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2004 Model Guide - Every Brand, Every Car


2004 KIA Model GuideInventive Kia, a South Korean automaker, now under the corporate wing of the larger Korean creator Hyundai, moves upscale in size and class for 2004 by adding a large-size luxury sedan called Amanti.

Kia also constructs three other sedans in three sizes with Optima, Rio and Spectra, but builds wagons too with the five-door Cinco hatchback, a value-packed Sedona minivan and the Sorento sport-utility vehicle.

Amanti becomes the largest marque in this fleet and brings a higher level of quality, comfort and passenger space to the line, and it carries more standard safety features than any previous Kia. Amanti draws power from a 3.5-liter V6 engine lifted from Hyundai's stock, lines the cabin with such perks as a dual-zone climate control system and Infinity audio package with nine speakers, then provides safety gear ranging from eight air bags including curtain-style air bags tucked into the headliner to an anti-lock brake system (ABS).

Kia's midsize Sorento SUV has a five-door format with either two-wheel-drive (2WD) or four-wheel-drive (4WD) traction and the 3.5-liter Hyundai V6 tied to an electronically-controlled four-speed automatic transmission. Sedona the minivan also totes that V6 and carves out a spacious cabin with three rows of seats for up to seven passengers. A smaller V6 works on a deluxe edition of Optima, Kia's midsize sedan. Optima's 2004 editions reveal a bold new grille on the prow and larger Michelin tires on the ground.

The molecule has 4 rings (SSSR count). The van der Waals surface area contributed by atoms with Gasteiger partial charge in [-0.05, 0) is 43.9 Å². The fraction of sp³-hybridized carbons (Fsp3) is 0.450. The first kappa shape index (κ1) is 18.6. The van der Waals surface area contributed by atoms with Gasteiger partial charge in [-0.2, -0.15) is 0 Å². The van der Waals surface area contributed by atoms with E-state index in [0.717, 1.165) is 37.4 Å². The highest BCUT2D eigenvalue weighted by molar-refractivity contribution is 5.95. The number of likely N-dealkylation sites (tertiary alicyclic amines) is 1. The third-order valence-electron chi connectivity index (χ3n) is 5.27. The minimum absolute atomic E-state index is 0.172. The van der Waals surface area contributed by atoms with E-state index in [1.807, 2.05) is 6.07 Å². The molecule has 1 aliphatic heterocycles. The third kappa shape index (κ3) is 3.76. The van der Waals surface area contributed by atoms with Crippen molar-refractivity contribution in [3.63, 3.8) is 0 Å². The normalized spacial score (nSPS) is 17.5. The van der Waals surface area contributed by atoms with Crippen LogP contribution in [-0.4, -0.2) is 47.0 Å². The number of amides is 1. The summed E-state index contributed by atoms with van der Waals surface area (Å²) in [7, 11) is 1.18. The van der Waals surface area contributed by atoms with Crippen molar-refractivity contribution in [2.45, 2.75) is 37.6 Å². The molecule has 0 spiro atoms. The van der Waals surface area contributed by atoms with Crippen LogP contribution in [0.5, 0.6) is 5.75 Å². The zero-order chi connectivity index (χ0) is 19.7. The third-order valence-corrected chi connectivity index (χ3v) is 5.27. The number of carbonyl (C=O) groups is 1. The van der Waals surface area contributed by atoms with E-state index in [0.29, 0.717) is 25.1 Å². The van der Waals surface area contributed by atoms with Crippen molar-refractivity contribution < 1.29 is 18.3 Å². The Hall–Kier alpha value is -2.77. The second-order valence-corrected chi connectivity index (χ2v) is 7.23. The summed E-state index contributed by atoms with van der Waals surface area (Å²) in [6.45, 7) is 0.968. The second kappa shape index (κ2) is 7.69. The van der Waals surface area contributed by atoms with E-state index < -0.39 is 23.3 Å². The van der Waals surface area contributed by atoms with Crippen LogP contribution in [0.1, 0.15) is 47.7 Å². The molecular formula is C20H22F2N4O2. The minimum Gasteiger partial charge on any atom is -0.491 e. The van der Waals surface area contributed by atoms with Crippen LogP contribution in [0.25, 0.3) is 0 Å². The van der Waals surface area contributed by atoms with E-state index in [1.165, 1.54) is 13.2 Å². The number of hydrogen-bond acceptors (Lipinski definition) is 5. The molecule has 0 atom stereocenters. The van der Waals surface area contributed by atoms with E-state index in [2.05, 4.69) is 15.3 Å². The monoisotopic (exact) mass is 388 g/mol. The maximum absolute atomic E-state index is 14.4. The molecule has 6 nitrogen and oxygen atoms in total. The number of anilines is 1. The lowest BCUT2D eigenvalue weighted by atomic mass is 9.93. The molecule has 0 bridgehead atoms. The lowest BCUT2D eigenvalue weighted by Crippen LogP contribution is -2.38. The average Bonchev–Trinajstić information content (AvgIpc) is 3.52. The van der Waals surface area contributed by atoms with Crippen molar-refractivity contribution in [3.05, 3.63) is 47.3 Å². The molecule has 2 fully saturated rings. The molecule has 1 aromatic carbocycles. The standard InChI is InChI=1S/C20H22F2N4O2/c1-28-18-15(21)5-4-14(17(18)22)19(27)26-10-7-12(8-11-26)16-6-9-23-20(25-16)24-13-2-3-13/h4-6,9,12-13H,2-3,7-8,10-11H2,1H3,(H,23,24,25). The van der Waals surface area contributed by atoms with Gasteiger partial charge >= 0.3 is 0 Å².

Subcompact Rio the sedan and a hatchback Cinco variation return for 2004 with enhancements, while Spectra, Kia's compact-class sedan, repeats from 2003 until fresh designs for a new generation emerge early in 2004.

Kia Amanti
2004 Kia Amanti

Kia grows up in 2004 with the introduction of a flagship vehicle measuring up to large-car stature and laced with the trappings of a premium luxury car. The new Amanti sedan is derived from the XG350 by Hyundai, only the wheelbase has been stretched several inches and the length of the body projects for four inches longer.

The exterior of Amanti, drawing on styling points of classic luxury touring sedans from Europe, looks substantial with a bold front grille in chrome and flanking articulated headlamps. Profile reveals an arching roofline rolling at rear pillars down to a rounded trunk deck.

The cabin, in a five-seat layout with cushy front buckets, puts eight-way power controls on the driver's seat plus memory settings for two different drivers. Trim streaks of faux grained hardwood decorate the space with standard hardware for comfort installed like a dual-zone climate system, Infinity 270-watt stereo and remote buttons for climate and audio systems mounted on the steering wheel.

Under the hood, Amanti packs a dual-cam 3.5-liter V6 engine that develops 195 hp through a five-speed automatic transaxle with Kia's Sportmatic shift-it-yourself mode. The extensive list of standard features reaches to a sunroof, eight air bags including curtain-style air bags hidden above side windows and ABS. Kia also offers as an option for Amanti an electronic stability program (ESP) with traction control.

Kia Sorento
2004 Kia Sorento

As the newest SUV in Kia's line, the SUV appears as a midsize package with seats for five and room for gear in the back bay.

Styling seems strong with keen lines and slick shapes disguising boxy parameters of a typical two-box wagon design. It presents an aggressive face featuring a curvaceous stair-step hood with glittery headlamp clusters at the front corners underlined by a thick slab bumper that wraps to each side and unites with angular wheel flares. The tail adds a padded step on the bumper, corner lamps in a starburst pattern and a liftgate with inset window glass tinted to a dark shade.